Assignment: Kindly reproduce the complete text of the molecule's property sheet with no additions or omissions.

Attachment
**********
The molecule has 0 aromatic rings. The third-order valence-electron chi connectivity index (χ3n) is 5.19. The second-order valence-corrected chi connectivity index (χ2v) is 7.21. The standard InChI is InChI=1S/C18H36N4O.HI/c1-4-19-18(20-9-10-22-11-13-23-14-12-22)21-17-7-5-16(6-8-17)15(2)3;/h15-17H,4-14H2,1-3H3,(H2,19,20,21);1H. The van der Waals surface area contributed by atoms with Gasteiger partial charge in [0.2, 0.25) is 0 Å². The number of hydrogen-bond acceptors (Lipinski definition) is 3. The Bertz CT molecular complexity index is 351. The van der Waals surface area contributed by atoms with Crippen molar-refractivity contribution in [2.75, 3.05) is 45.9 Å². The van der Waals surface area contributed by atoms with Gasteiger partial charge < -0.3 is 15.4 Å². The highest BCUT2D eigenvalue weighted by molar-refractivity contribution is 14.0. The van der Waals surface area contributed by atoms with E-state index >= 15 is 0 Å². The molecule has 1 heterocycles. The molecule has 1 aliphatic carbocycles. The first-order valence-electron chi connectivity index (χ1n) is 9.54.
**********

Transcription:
The molecule has 0 aromatic rings. The third-order valence-electron chi connectivity index (χ3n) is 5.19. The second-order valence-corrected chi connectivity index (χ2v) is 7.21. The standard InChI is InChI=1S/C18H36N4O.HI/c1-4-19-18(20-9-10-22-11-13-23-14-12-22)21-17-7-5-16(6-8-17)15(2)3;/h15-17H,4-14H2,1-3H3,(H2,19,20,21);1H. The van der Waals surface area contributed by atoms with Gasteiger partial charge in [0.2, 0.25) is 0 Å². The number of hydrogen-bond acceptors (Lipinski definition) is 3. The Bertz CT molecular complexity index is 351. The van der Waals surface area contributed by atoms with Crippen molar-refractivity contribution in [2.75, 3.05) is 45.9 Å². The van der Waals surface area contributed by atoms with Gasteiger partial charge < -0.3 is 15.4 Å². The highest BCUT2D eigenvalue weighted by molar-refractivity contribution is 14.0. The van der Waals surface area contributed by atoms with E-state index >= 15 is 0 Å². The molecule has 1 heterocycles. The molecule has 1 aliphatic carbocycles. The first-order valence-electron chi connectivity index (χ1n) is 9.54.